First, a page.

And in recognition of the fact that failure to enact such legislation will result in the blacklisting of Guyana by other countries and that such blacklisting will result in severe hardship for the business community and the ordinary citizens of Guyana;
Whereas correspondent banks will increase their queries regarding customer transactions thus increasing the cost of doing business and whereas this process has already begun;
Whereas foreign banks have already begun to sever their ties with local banks and branches;
Whereas the cost of remittances will escalate and whereas remittances which now make up forty percent of the Gross Domestic Product of Guyana will be reduced to the detriment of her poorer citizens;
Whereas the conduct of everyday business and the retention of jobs are at stake;
Whereas Guyanese will be faced with difficulty in obtaining insurance and insurers may be forced out of business;
Whereas all transactions involving payments to foreign suppliers will become difficult if not impossible;
Whereas all essential imports will be affected and delayed with associated increases in costs;
Whereas foreign currency will become scarce with a concomitant devaluation of the Guyana dollar;
Whereas Guyana will experience capital flight as persons remove their money from the country;
Whereas investors will leave Guyana and whereas growth of the economy of Guyana will grind to a halt:
TO THE HONOURABLE MEMBERS OF THE NATIONAL ASSEMBLY OF GUYANA.
THE HUMBLE PETITION OF THE PRIVATE SECTOR COMMISSION OF GUYANA LTD
(1)Your Petitioner is a body corporate incorporated under the Companies Act Chapter 89:01 on the 27th day of January in the year one thousand nine hundred and ninety-two.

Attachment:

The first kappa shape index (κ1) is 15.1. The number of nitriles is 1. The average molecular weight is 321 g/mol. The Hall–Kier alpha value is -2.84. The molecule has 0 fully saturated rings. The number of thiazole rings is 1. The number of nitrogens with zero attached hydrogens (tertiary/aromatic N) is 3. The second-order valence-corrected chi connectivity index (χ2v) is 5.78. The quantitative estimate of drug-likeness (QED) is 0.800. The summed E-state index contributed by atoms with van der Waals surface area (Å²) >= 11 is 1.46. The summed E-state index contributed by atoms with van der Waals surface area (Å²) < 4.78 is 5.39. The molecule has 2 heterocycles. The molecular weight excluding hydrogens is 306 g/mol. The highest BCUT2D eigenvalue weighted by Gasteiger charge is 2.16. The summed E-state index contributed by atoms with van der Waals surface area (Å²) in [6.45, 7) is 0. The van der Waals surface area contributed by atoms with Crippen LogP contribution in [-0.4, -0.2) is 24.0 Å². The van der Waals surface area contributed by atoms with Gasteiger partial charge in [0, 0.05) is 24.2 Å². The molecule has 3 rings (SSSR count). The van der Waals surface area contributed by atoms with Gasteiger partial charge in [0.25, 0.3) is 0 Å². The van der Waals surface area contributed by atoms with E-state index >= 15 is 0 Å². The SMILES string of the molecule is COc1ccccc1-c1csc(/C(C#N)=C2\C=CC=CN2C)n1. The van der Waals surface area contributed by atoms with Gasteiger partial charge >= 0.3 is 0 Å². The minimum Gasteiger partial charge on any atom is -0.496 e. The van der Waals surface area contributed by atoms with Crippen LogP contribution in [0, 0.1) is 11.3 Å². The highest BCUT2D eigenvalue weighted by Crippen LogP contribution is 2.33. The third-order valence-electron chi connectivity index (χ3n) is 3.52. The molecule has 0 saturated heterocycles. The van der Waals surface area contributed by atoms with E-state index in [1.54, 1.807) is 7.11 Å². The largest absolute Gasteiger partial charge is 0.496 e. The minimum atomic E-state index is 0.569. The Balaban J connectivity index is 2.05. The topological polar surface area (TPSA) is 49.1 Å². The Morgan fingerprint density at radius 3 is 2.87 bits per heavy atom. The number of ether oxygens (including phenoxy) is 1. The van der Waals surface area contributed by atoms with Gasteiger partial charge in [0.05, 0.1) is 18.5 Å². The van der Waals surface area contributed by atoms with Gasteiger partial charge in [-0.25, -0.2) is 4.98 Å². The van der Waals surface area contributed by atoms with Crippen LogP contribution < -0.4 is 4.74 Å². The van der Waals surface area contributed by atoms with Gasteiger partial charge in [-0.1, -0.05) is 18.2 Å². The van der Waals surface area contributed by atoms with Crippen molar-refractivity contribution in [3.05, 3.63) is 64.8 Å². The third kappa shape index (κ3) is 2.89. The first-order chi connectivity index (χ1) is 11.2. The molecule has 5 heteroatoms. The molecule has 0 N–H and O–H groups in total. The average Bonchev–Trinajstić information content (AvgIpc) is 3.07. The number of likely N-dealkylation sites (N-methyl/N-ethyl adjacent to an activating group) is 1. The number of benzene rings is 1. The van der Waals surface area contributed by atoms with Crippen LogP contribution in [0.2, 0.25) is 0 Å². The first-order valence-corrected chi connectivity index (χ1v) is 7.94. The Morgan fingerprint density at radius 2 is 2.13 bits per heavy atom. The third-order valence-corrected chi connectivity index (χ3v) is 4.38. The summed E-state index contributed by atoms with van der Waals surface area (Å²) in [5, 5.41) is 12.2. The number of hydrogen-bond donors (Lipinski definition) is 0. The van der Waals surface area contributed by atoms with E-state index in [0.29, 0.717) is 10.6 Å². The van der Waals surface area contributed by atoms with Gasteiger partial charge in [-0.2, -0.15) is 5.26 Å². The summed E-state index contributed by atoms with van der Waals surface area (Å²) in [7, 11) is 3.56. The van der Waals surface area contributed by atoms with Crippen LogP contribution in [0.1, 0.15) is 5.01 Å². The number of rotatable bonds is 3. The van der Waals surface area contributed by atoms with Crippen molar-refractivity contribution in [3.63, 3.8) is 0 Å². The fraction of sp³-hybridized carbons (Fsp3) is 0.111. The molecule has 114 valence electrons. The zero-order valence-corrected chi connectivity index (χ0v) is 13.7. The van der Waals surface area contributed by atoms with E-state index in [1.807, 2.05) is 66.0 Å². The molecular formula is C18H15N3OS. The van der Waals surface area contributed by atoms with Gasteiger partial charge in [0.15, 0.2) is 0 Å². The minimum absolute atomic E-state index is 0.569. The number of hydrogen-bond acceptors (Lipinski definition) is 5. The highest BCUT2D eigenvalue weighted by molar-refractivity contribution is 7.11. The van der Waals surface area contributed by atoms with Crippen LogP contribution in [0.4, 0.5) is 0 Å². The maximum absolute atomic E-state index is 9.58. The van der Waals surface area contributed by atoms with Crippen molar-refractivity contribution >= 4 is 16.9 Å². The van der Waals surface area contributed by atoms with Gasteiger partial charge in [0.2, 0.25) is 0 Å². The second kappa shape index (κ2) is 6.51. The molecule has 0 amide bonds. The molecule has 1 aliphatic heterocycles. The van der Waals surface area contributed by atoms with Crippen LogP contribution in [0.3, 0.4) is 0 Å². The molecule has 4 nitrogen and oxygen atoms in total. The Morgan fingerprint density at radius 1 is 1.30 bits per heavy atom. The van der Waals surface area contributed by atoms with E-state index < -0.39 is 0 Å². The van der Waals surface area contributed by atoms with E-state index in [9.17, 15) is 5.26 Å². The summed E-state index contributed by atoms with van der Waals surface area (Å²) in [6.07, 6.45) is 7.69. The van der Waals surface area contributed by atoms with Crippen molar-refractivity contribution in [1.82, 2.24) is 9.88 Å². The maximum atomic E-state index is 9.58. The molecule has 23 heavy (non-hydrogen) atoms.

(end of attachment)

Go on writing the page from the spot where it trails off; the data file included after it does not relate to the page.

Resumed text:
(2)Your Petitioner represents the interests of seventeen business organisations across Guyana. These are the:
– Aircraft Owners of Guyana
– Forest Products Association of Guyana
– Georgetown Chamber of Commerce and Industry
– Guyana Association of Bankers
– Guyana Gold and Diamond Miners Association
– Guyana Association of Private Security Organisations
– Guyana Manufacturing and Services Association
– Guyana Association of Trawler Owners and Seafood Processors
– Institute of Private Enterprise Development
– Linden Chamber of Industry, Commerce and Development
– National Aquaculture Association of Guyana
– Rupununi Chamber of Commerce and Industry
– Shipping Association of Guyana
– Consultative Association of Guyanese Industry Ltd
– Tourism and Hospitality Association of Guyana
– Upper Corentyne Chamber of Commerce and Industry
– Central Corentyne Chamber of Commerce.
(3)Your Petitioner also represents the interests of twenty-one Corporate Entities, including all traded manufacturing companies.
(4)Your Petitioner, on behalf of its members, is desirous of petitioning the Honourable Members of the National Assembly to consider, make any necessary adjustments and pass the Anti-Money Laundering and Countering the Financing of Terrorism (Amendment) Bill of 2013 which seeks to amend the Anti-Money Laundering and Countering the Financing of Terrorism Act of 2009.
Your Petitioner, mindful of the severe economic consequences of failure to enact the aforesaid Bill, respectfully requests that the National Assembly be pleased to pass the aforesaid Bill as a matter of national and economic priority.